Background Baseline erosions are characteristic for Rheumatoid Arthritis (RA) and predictive for the severity of structural damage during the disease. The mechanisms leading to baseline erosions being a strong predictor for radiological progression are unknown.
Objectives We aimed to increase this understanding. We therefore explored several hypotheses in an observational cohort study and a cross-sectional MRI-study. First, it was presumed that patients with baseline erosions are more advanced in their disease, reflected by a longer symptom duration. This means that baseline erosions could act as a mediator between the symptom duration at baseline and radiological damage over time. Furthermore, patients with baseline erosions might represent a more severe disease subset that is characterized by the presence of auto-antibodies. Alternatively, patients with baseline erosions might have more inflammation (systemic or local), which drives the association between baseline erosions and joint damage over time.
Methods 3,256 Hands and feet radiographs of 653 early RA-patients assessed during 7-years of disease were scored using the Sharp-van der Heijde-method. Multivariate regression analyses and mediation models1 were used to explore the association between baseline erosions, symptom duration, ACPA, RF, swollen joint counts, acute phase reactants and radiological damage over time. We also investigated whether baseline erosions were associated with local MRI detected subclinical inflammation in a second dataset of 67 RA-patients whom underwent a 1.5T MRI and had hands and feet radiographs at baseline. Here 603 joints (MCP2-5 and MTP1-5) were scanned and scored according to RAMRIS. Data on MRI-inflammation were compared with clinical inflammation and baseline radiological erosions.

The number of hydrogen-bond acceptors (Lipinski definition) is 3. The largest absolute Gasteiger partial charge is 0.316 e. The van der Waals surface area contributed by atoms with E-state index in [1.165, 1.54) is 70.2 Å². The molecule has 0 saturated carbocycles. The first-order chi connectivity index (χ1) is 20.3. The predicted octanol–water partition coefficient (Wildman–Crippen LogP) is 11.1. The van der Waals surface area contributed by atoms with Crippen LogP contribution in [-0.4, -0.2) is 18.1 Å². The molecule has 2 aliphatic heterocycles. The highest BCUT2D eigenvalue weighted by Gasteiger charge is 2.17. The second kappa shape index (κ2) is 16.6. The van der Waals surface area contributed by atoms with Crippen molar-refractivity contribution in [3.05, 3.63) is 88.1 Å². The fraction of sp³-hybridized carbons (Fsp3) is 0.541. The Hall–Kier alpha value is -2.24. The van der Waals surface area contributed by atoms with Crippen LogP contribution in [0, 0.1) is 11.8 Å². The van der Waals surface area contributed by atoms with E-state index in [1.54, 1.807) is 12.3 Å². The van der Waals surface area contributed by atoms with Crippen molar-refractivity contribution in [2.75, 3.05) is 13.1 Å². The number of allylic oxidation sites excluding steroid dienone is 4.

Results Patients with baseline erosions had, at any point in time during 7-years, 3.45 times more joint damage than patients without erosions (p<0.001, 95%CI 3.00-3.98). Baseline erosions were an independent predictor in the multivariate regression analysis. Mediation analyses revealed that baseline erosions were not a mediator between symptom duration, systemic or local clinical inflammation (ESR, SJC) or auto-antibodies (ACPA, RF) and radiological damage. Subclinical MRI-inflammation was studied in relation to erosions, revealing that 83% of the non-swollen joints with baseline erosions had subclinical MRI-inflammation compared to 25% of the non-swollen joints without baseline erosions (OR 15.2 95%CI 3.1-102.1). The association between MRI-inflammation and baseline erosions was independent of symptom duration, ESR, SJC and auto-antibodies.
Conclusions Baseline erosions are a predictor for future joint damage, independent of known predictors as time, auto-antibodies or clinical measurable inflammation. Subclinical inflammation is suggested as an underlying mechanism.
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Disclosure of Interest None declared